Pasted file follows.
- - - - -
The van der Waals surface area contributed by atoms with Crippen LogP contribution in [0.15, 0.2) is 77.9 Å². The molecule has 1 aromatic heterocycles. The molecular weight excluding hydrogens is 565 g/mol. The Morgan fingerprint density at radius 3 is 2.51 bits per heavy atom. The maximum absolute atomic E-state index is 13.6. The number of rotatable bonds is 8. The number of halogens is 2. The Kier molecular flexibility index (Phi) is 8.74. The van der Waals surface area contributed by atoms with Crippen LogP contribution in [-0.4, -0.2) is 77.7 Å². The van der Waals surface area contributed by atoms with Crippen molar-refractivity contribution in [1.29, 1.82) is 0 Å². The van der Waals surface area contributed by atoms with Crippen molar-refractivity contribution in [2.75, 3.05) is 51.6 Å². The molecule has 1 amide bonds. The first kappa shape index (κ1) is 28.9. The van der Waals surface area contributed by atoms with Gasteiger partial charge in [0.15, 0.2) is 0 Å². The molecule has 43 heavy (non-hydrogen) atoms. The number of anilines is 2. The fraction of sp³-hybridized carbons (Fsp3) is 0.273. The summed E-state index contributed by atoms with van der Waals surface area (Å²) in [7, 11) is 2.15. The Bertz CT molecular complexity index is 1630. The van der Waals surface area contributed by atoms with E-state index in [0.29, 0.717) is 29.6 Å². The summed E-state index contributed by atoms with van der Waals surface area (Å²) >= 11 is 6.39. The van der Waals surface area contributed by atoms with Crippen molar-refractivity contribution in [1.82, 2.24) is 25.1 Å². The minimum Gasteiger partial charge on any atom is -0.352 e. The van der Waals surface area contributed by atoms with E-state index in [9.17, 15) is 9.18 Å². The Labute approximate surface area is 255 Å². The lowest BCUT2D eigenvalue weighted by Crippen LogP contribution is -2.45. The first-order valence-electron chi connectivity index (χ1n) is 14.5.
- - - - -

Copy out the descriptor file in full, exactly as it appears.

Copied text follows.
The van der Waals surface area contributed by atoms with Crippen LogP contribution in [0.15, 0.2) is 77.9 Å². The molecule has 1 aromatic heterocycles. The molecular weight excluding hydrogens is 565 g/mol. The Morgan fingerprint density at radius 3 is 2.51 bits per heavy atom. The maximum absolute atomic E-state index is 13.6. The number of rotatable bonds is 8. The number of halogens is 2. The Kier molecular flexibility index (Phi) is 8.74. The van der Waals surface area contributed by atoms with Crippen LogP contribution in [-0.4, -0.2) is 77.7 Å². The van der Waals surface area contributed by atoms with Crippen molar-refractivity contribution in [1.29, 1.82) is 0 Å². The van der Waals surface area contributed by atoms with Crippen molar-refractivity contribution in [2.75, 3.05) is 51.6 Å². The molecule has 1 amide bonds. The first kappa shape index (κ1) is 28.9. The van der Waals surface area contributed by atoms with Gasteiger partial charge in [0.15, 0.2) is 0 Å². The molecule has 43 heavy (non-hydrogen) atoms. The number of anilines is 2. The fraction of sp³-hybridized carbons (Fsp3) is 0.273. The summed E-state index contributed by atoms with van der Waals surface area (Å²) in [7, 11) is 2.15. The Bertz CT molecular complexity index is 1630. The van der Waals surface area contributed by atoms with E-state index in [0.29, 0.717) is 29.6 Å². The summed E-state index contributed by atoms with van der Waals surface area (Å²) >= 11 is 6.39. The van der Waals surface area contributed by atoms with Crippen molar-refractivity contribution in [1.82, 2.24) is 25.1 Å². The minimum Gasteiger partial charge on any atom is -0.352 e. The van der Waals surface area contributed by atoms with E-state index in [9.17, 15) is 9.18 Å². The Labute approximate surface area is 255 Å². The lowest BCUT2D eigenvalue weighted by Crippen LogP contribution is -2.45. The first-order valence-electron chi connectivity index (χ1n) is 14.5.